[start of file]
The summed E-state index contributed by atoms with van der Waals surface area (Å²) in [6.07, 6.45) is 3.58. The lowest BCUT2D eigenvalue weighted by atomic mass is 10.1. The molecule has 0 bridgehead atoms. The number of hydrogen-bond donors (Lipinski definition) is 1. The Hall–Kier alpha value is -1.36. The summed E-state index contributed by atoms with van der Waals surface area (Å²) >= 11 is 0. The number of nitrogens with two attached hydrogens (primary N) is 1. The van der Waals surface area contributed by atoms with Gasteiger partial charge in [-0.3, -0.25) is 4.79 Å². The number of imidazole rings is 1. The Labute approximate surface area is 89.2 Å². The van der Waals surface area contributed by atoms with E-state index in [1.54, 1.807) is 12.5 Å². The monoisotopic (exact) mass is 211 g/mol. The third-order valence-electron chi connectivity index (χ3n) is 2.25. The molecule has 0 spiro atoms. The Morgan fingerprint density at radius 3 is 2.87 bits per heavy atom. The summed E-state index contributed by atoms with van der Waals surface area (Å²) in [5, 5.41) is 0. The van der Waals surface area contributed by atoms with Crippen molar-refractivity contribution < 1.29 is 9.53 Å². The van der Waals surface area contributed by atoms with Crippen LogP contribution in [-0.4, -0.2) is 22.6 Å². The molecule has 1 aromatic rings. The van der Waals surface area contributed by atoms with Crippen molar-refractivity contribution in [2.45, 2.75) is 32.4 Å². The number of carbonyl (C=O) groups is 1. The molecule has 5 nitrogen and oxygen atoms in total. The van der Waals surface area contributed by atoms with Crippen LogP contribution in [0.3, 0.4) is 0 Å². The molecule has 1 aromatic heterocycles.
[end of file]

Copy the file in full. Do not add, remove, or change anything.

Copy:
The summed E-state index contributed by atoms with van der Waals surface area (Å²) in [6.07, 6.45) is 3.58. The lowest BCUT2D eigenvalue weighted by atomic mass is 10.1. The molecule has 0 bridgehead atoms. The number of hydrogen-bond donors (Lipinski definition) is 1. The Hall–Kier alpha value is -1.36. The summed E-state index contributed by atoms with van der Waals surface area (Å²) >= 11 is 0. The number of nitrogens with two attached hydrogens (primary N) is 1. The van der Waals surface area contributed by atoms with Gasteiger partial charge in [-0.3, -0.25) is 4.79 Å². The number of imidazole rings is 1. The Labute approximate surface area is 89.2 Å². The van der Waals surface area contributed by atoms with E-state index in [1.54, 1.807) is 12.5 Å². The monoisotopic (exact) mass is 211 g/mol. The third-order valence-electron chi connectivity index (χ3n) is 2.25. The molecule has 0 spiro atoms. The Morgan fingerprint density at radius 3 is 2.87 bits per heavy atom. The summed E-state index contributed by atoms with van der Waals surface area (Å²) in [5, 5.41) is 0. The van der Waals surface area contributed by atoms with Crippen molar-refractivity contribution < 1.29 is 9.53 Å². The van der Waals surface area contributed by atoms with Crippen LogP contribution in [-0.4, -0.2) is 22.6 Å². The molecule has 1 aromatic rings. The van der Waals surface area contributed by atoms with Crippen molar-refractivity contribution in [2.45, 2.75) is 32.4 Å². The number of carbonyl (C=O) groups is 1. The molecule has 5 nitrogen and oxygen atoms in total. The van der Waals surface area contributed by atoms with Crippen LogP contribution in [0.3, 0.4) is 0 Å². The molecule has 1 aromatic heterocycles.